This was a week. It ran the gambit from positive to negative and back again. As always, the positive was supplied by the hard working teachers, students, and administrators in every building. Y’all suit up and show up every week. This week was no different. Before we get started with today’s update, you might want to get yourself a cup of coffee and a snack. We are going to be here a bit longer than a New York minute. I recognize there is a lot of negativity in the beginning of the post, but unfortunately I think there are some negative issues that we ignore at our peril. Sometimes we have to do the heavy lifting.
REASONS FOR CONCERN
There were a number of things last week that crawled out of the woodwork that concern us. The week started off with Channel 5 News doing their 7th report on lead contamination in our school’s water here in MNPS. Apparently the age of the standardized test has led us to a place where simply testing is cause for celebration. There is no need to have a discernible action arise from the test, as we now consider testing itself a sufficient action. Hey, if the Tennessee Department of Education can go into the next school year before releasing test scores from the previous year, why should MNPS actually have to take action on bad water test results?
At Tuesday’s board meeting Chief Operating Officer Chris Henson spent 18 minutes explaining how great the administration was for testing the water – frequently mentioning that it was not required by law and that it was expensive. MNPS was even kind enough to issue a press release that I can only assume was aimed to counter concerns raised by DGW. Interestingly enough, the press release never lists the exact levels of lead from the water readings.
During his presentation, Henson made a couple of assertions that were questionable at best. He frequently referred to following EPA standards. Board members asked some good questions, most of which Henson danced around. The one question that nobody asked, and that Henson glossed over, was why the district didn’t adhere to the EPA’s public notification rule. The EPA is quite clear on what should transpire if water tests at a level potentially harmful to consumers. Perhaps MNPS thought the notice should come from Metro Water Services or some other entity. Whatever the case, at the very least, notification should have gone out within 30 days and included the following information taken from the EPA notification rule:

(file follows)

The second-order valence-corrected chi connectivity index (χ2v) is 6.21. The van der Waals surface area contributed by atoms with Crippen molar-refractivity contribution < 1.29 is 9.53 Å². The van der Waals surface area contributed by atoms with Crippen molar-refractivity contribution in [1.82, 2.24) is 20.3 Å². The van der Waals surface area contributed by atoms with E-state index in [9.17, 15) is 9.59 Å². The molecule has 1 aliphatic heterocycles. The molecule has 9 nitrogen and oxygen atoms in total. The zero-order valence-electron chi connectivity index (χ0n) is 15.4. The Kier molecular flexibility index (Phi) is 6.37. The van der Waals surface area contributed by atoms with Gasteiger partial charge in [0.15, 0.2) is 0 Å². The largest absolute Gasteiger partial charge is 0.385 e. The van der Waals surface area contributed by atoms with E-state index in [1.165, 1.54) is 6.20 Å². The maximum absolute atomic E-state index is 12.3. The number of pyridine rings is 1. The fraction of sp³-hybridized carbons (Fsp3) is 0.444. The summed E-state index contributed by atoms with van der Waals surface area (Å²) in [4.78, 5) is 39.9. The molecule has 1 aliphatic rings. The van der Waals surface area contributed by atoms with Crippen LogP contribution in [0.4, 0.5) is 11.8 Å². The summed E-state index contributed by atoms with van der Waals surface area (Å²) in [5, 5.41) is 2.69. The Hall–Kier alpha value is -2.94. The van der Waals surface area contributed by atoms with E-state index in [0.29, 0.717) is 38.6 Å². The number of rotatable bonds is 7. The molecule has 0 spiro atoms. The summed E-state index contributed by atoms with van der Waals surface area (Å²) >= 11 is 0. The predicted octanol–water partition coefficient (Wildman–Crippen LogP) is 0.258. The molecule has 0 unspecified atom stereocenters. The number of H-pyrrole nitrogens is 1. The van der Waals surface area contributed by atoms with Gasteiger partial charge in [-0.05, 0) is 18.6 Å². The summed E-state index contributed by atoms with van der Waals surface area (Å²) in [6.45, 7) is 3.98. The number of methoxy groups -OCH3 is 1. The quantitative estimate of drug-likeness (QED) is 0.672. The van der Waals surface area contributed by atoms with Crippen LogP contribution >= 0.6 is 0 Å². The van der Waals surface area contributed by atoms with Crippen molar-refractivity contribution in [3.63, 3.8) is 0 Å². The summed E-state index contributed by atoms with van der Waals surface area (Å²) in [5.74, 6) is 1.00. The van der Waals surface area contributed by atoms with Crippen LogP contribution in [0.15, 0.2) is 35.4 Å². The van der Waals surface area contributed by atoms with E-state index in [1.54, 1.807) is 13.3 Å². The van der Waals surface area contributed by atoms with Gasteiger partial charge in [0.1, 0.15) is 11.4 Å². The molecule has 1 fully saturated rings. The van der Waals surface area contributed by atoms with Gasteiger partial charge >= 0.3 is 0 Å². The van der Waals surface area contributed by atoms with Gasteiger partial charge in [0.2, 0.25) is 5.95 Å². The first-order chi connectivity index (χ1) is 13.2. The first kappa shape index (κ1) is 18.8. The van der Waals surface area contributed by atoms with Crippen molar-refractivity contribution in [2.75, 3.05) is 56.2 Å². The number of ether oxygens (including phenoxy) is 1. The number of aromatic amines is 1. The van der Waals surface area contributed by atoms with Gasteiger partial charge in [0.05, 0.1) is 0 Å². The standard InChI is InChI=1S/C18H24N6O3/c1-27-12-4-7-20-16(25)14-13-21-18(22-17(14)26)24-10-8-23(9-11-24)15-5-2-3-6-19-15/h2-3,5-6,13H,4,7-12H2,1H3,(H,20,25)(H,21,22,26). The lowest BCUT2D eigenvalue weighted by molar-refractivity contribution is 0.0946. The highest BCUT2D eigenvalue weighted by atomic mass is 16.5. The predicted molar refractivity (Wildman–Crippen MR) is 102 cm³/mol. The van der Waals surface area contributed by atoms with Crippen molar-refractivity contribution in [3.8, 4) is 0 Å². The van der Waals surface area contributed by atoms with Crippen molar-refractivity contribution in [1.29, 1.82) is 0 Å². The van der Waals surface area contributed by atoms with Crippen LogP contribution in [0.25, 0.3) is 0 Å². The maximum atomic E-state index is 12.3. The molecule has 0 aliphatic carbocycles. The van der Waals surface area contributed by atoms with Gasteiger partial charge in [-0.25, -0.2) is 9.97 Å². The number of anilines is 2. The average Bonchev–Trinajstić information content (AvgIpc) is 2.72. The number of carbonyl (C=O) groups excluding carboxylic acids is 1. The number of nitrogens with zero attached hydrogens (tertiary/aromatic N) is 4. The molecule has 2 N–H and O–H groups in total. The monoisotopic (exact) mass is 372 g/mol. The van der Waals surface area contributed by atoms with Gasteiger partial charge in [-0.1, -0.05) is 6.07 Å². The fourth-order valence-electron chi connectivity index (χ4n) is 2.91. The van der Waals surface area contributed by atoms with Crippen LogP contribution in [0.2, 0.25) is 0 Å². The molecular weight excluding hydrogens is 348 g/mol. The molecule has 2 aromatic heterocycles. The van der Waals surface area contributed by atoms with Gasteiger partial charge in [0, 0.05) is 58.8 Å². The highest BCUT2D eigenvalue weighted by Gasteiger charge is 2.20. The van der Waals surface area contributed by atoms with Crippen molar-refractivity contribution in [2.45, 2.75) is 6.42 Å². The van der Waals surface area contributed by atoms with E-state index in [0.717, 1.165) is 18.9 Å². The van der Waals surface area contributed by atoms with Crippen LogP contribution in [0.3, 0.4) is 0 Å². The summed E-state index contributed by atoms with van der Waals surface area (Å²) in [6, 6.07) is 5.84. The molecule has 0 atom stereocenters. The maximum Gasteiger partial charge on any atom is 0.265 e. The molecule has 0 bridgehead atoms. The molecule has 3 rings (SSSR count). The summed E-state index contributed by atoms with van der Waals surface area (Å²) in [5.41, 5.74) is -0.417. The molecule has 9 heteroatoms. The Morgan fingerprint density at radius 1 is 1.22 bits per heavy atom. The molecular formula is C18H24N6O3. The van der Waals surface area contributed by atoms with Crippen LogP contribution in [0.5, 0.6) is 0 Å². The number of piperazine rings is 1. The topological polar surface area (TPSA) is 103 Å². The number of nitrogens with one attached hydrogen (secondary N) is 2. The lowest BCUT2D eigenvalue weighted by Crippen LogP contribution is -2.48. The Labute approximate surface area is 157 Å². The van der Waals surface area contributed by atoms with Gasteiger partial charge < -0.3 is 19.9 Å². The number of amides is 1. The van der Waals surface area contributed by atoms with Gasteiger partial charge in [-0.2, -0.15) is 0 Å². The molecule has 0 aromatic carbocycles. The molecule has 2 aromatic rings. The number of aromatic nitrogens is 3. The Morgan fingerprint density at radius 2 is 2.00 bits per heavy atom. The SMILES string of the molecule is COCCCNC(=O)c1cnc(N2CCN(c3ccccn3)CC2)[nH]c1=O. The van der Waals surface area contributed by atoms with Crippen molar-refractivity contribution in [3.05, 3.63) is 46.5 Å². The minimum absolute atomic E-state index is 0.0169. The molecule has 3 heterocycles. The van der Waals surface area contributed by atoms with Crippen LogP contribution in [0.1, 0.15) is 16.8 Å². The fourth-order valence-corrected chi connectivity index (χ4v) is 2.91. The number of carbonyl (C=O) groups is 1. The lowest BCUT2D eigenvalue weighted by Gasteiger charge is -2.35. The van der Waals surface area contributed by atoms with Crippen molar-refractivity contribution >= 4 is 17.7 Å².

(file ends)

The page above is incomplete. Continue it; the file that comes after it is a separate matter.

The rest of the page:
- A description of the violation that occurred, including the contaminant(s) of concern, and the contaminant level(s);
- When the violation or situation occurred;
- The potential health effects (including standard required language);
- The population at risk, including subpopulations vulnerable if exposed to the contaminant in their drinking water;
- Whether alternate water supplies need to be used;
- What the water system is doing to correct the problem;
- Actions consumers can take;
- When the system expects a resolution to the problem;
- How to contact the water system for more information; and
- Language encouraging broader distribution of the notice.
Henson referred to the process as a learning experience. Dr. Joseph told the school board that MNPS was like the “pioneers” in this process. Yeah, not so much. A simple Google search reveals that school districts across the country are tackling water issues, some better than others. Since Henson seems to have had trouble discerning proper protocols, allow me to offer a belated tutorial:
- Once you get your test result report, Google “Lead in Water.” See that CDC site at the top of the list? It is a good place to start.
- You see where they mention the EPA action level is 15 parts per billion? That means if your lead levels are higher than 15 ppb, you are putting people at risk. Here’s an example: a water fountain at Tusculum ES tested at 28 ppb. That is higher than 15 ppb. Therefore, you have a problem. Go ahead and read the rest of that site – there is a lot of useful information there.
- Back to Google now. Google “School Districts tackle problems with lead in drinking water.” You’ll see that states from New Jersey to California are wrestling with the issue. Some are doing a better job than others. USA Today has an article from earlier this year that provides a good overview.
- I would suggest looking closely at Bergen County, NJ, and San Diego, CA, schools to get an idea of a proactive response to the issue. I know it’s going to cost money and that might mean district leaders only get to take 3 trips each as opposed to the much higher amount they took last year. We might also have to trim a few consultants. But these are our kids.
- Google “Portland Public Schools to Hire First Latino Superintendent” to get an overview of what happens when a district doesn’t act appropriately.